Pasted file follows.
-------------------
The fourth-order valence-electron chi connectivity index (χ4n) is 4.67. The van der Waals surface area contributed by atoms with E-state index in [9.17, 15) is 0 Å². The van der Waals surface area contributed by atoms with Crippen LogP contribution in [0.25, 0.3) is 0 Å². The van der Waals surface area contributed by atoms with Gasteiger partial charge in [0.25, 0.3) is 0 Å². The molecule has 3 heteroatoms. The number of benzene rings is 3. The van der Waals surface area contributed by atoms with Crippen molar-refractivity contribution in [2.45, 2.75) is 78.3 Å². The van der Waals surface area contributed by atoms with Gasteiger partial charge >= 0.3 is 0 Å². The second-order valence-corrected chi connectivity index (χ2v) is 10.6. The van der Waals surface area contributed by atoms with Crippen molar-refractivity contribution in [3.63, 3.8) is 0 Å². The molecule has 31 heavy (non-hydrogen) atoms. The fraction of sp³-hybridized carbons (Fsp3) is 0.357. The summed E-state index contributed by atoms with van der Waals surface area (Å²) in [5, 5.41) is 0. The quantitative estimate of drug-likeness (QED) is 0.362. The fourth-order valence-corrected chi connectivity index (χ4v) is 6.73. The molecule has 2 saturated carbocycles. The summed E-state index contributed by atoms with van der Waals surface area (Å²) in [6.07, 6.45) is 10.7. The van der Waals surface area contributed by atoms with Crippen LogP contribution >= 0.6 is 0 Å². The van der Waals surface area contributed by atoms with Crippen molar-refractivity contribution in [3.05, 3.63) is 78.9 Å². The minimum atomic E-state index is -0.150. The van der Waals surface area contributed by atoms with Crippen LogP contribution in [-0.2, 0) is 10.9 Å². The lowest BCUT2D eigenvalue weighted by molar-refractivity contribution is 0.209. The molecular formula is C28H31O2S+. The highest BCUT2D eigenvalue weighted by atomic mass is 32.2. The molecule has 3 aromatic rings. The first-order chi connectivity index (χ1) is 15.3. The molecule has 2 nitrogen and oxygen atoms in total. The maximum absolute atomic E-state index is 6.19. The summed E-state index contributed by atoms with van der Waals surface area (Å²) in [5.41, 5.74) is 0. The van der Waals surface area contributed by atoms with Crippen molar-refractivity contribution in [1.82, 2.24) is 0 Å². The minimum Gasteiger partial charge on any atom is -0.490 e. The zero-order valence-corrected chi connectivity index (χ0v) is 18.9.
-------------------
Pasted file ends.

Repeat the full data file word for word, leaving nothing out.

The fourth-order valence-electron chi connectivity index (χ4n) is 4.67. The van der Waals surface area contributed by atoms with E-state index in [9.17, 15) is 0 Å². The van der Waals surface area contributed by atoms with Crippen LogP contribution in [0.25, 0.3) is 0 Å². The van der Waals surface area contributed by atoms with Gasteiger partial charge in [0.25, 0.3) is 0 Å². The molecule has 3 heteroatoms. The number of benzene rings is 3. The van der Waals surface area contributed by atoms with Crippen molar-refractivity contribution in [2.45, 2.75) is 78.3 Å². The van der Waals surface area contributed by atoms with Gasteiger partial charge >= 0.3 is 0 Å². The second-order valence-corrected chi connectivity index (χ2v) is 10.6. The van der Waals surface area contributed by atoms with Crippen molar-refractivity contribution in [3.63, 3.8) is 0 Å². The molecule has 31 heavy (non-hydrogen) atoms. The fraction of sp³-hybridized carbons (Fsp3) is 0.357. The summed E-state index contributed by atoms with van der Waals surface area (Å²) in [5, 5.41) is 0. The quantitative estimate of drug-likeness (QED) is 0.362. The fourth-order valence-corrected chi connectivity index (χ4v) is 6.73. The molecule has 2 saturated carbocycles. The summed E-state index contributed by atoms with van der Waals surface area (Å²) in [6.07, 6.45) is 10.7. The van der Waals surface area contributed by atoms with Crippen LogP contribution >= 0.6 is 0 Å². The van der Waals surface area contributed by atoms with Crippen molar-refractivity contribution in [3.05, 3.63) is 78.9 Å². The minimum atomic E-state index is -0.150. The van der Waals surface area contributed by atoms with Crippen LogP contribution in [-0.2, 0) is 10.9 Å². The lowest BCUT2D eigenvalue weighted by molar-refractivity contribution is 0.209. The molecular formula is C28H31O2S+. The highest BCUT2D eigenvalue weighted by atomic mass is 32.2. The molecule has 3 aromatic rings. The first-order chi connectivity index (χ1) is 15.3. The molecule has 2 nitrogen and oxygen atoms in total. The maximum absolute atomic E-state index is 6.19. The summed E-state index contributed by atoms with van der Waals surface area (Å²) in [5.41, 5.74) is 0. The van der Waals surface area contributed by atoms with Crippen molar-refractivity contribution in [1.82, 2.24) is 0 Å². The minimum Gasteiger partial charge on any atom is -0.490 e. The zero-order valence-corrected chi connectivity index (χ0v) is 18.9.